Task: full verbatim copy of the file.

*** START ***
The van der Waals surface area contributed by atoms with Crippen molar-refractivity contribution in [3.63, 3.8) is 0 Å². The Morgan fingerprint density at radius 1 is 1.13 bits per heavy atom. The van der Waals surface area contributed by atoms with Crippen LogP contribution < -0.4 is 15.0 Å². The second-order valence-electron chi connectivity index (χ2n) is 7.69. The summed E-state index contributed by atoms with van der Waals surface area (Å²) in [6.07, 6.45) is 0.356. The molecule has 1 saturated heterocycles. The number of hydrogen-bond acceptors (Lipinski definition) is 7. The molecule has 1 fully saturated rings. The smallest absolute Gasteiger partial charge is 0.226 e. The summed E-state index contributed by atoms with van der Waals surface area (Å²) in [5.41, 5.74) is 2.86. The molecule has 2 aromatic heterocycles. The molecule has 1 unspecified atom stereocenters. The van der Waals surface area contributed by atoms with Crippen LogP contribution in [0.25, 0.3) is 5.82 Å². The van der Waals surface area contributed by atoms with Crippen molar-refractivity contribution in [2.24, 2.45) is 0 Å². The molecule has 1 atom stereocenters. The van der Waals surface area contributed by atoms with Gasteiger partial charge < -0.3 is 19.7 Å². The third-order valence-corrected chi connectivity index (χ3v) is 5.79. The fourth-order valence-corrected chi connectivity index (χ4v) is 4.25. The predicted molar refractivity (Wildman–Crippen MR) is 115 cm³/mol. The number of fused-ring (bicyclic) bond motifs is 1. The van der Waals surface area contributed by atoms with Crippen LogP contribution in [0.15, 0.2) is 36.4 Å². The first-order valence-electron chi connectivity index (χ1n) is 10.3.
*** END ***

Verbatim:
The van der Waals surface area contributed by atoms with Crippen molar-refractivity contribution in [3.63, 3.8) is 0 Å². The Morgan fingerprint density at radius 1 is 1.13 bits per heavy atom. The van der Waals surface area contributed by atoms with Crippen LogP contribution < -0.4 is 15.0 Å². The second-order valence-electron chi connectivity index (χ2n) is 7.69. The summed E-state index contributed by atoms with van der Waals surface area (Å²) in [6.07, 6.45) is 0.356. The molecule has 1 saturated heterocycles. The number of hydrogen-bond acceptors (Lipinski definition) is 7. The molecule has 1 fully saturated rings. The smallest absolute Gasteiger partial charge is 0.226 e. The summed E-state index contributed by atoms with van der Waals surface area (Å²) in [5.41, 5.74) is 2.86. The molecule has 2 aromatic heterocycles. The molecule has 1 unspecified atom stereocenters. The van der Waals surface area contributed by atoms with Crippen LogP contribution in [0.25, 0.3) is 5.82 Å². The van der Waals surface area contributed by atoms with Crippen molar-refractivity contribution in [2.24, 2.45) is 0 Å². The molecule has 1 atom stereocenters. The van der Waals surface area contributed by atoms with Gasteiger partial charge < -0.3 is 19.7 Å². The third-order valence-corrected chi connectivity index (χ3v) is 5.79. The fourth-order valence-corrected chi connectivity index (χ4v) is 4.25. The predicted molar refractivity (Wildman–Crippen MR) is 115 cm³/mol. The number of fused-ring (bicyclic) bond motifs is 1. The van der Waals surface area contributed by atoms with Crippen LogP contribution in [0.15, 0.2) is 36.4 Å². The first-order valence-electron chi connectivity index (χ1n) is 10.3.